We didn't even know we needed a private-label soy candle until we were given one by a dinner guest recently. The sticker on the bottom read "Stupid Cupid," so we headed there and, well, sort of had our life changed. We bought a bunch of stuff for our own home — hand-pounded metal picture frames, a soap dish with an old metal water spout attached to it, a ceramic planter shaped like a cow — and then, taking a cue from our friend with the candle, grabbed a couple of items to tuck away as hostess gifts. The best part is that the prices are practically thrift-shop low, but the stuff is all new, and some of it is one-of-a-kind artisan work (like the hand-carved wooden horsie we couldn't bear to pass up).Invite us over for dinner, and you'll likely wind up as hooked on this groovy gift shop as we are!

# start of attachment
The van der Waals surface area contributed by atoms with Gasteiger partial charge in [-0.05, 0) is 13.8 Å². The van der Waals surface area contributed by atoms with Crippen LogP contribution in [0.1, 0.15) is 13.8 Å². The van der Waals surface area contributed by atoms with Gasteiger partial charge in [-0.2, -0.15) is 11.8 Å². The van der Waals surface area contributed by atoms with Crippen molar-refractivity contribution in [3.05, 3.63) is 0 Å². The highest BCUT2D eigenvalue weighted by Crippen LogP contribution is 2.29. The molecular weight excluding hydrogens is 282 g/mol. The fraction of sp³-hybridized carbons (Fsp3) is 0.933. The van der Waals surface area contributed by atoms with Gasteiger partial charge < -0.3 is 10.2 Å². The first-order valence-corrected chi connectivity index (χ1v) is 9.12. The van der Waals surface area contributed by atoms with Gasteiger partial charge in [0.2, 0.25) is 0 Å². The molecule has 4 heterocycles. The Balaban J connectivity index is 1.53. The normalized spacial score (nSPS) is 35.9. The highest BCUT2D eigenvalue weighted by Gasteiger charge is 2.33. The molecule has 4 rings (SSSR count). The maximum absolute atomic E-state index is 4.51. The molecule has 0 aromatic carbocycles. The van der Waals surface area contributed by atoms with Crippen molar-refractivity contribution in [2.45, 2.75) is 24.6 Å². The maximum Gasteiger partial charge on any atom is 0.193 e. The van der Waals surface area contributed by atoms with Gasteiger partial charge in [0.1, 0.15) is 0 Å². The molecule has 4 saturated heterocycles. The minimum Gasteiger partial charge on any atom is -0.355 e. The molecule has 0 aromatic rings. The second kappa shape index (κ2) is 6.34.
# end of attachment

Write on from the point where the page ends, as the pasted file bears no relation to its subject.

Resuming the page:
We hear it every time we visit Cheap Thrills at its new Indian School location: Some shopper spots something on a shelf or a rack in this boffo boutique and cries out, "My grandma used to have that!" But it's not just granny stuff that's stocked at this shop, where we recently bought a mint-in-box Big Jim Sports Camper (like the one we got from Santa in 1971!) and a bathrobe made entirely out of fake fur. The French deco dresser in our bedroom came from here, and we're still kicking ourselves for not buying that honest-to-gosh lava lamp (not a repro!) that we saw there on the same day. Everything's priced to move here, and all of it is pretty dang cool.